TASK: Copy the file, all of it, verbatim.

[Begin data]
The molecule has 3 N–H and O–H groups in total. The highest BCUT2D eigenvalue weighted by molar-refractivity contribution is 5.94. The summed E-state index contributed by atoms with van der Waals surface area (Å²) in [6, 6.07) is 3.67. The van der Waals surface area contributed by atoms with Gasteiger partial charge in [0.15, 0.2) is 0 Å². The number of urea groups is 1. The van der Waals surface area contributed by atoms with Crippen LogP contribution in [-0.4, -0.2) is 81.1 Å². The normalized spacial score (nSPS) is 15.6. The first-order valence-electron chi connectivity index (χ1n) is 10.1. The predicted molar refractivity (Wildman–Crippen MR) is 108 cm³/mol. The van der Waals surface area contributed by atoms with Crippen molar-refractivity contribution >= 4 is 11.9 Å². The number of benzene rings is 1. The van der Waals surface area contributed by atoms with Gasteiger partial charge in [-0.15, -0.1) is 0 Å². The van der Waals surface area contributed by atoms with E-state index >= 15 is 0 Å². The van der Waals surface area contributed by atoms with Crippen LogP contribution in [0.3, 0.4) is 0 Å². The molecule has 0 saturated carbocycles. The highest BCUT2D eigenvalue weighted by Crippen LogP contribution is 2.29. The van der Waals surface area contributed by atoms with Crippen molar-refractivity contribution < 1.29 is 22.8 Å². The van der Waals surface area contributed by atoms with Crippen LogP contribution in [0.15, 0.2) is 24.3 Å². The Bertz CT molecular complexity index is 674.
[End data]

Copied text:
The molecule has 3 N–H and O–H groups in total. The highest BCUT2D eigenvalue weighted by molar-refractivity contribution is 5.94. The summed E-state index contributed by atoms with van der Waals surface area (Å²) in [6, 6.07) is 3.67. The van der Waals surface area contributed by atoms with Gasteiger partial charge in [0.15, 0.2) is 0 Å². The number of urea groups is 1. The van der Waals surface area contributed by atoms with Crippen LogP contribution in [-0.4, -0.2) is 81.1 Å². The normalized spacial score (nSPS) is 15.6. The first-order valence-electron chi connectivity index (χ1n) is 10.1. The predicted molar refractivity (Wildman–Crippen MR) is 108 cm³/mol. The van der Waals surface area contributed by atoms with Crippen molar-refractivity contribution >= 4 is 11.9 Å². The number of benzene rings is 1. The van der Waals surface area contributed by atoms with Gasteiger partial charge in [-0.15, -0.1) is 0 Å². The van der Waals surface area contributed by atoms with E-state index >= 15 is 0 Å². The van der Waals surface area contributed by atoms with Crippen LogP contribution in [0.3, 0.4) is 0 Å². The molecule has 0 saturated carbocycles. The highest BCUT2D eigenvalue weighted by Crippen LogP contribution is 2.29. The van der Waals surface area contributed by atoms with Crippen molar-refractivity contribution < 1.29 is 22.8 Å². The van der Waals surface area contributed by atoms with Crippen LogP contribution in [0.15, 0.2) is 24.3 Å². The Bertz CT molecular complexity index is 674.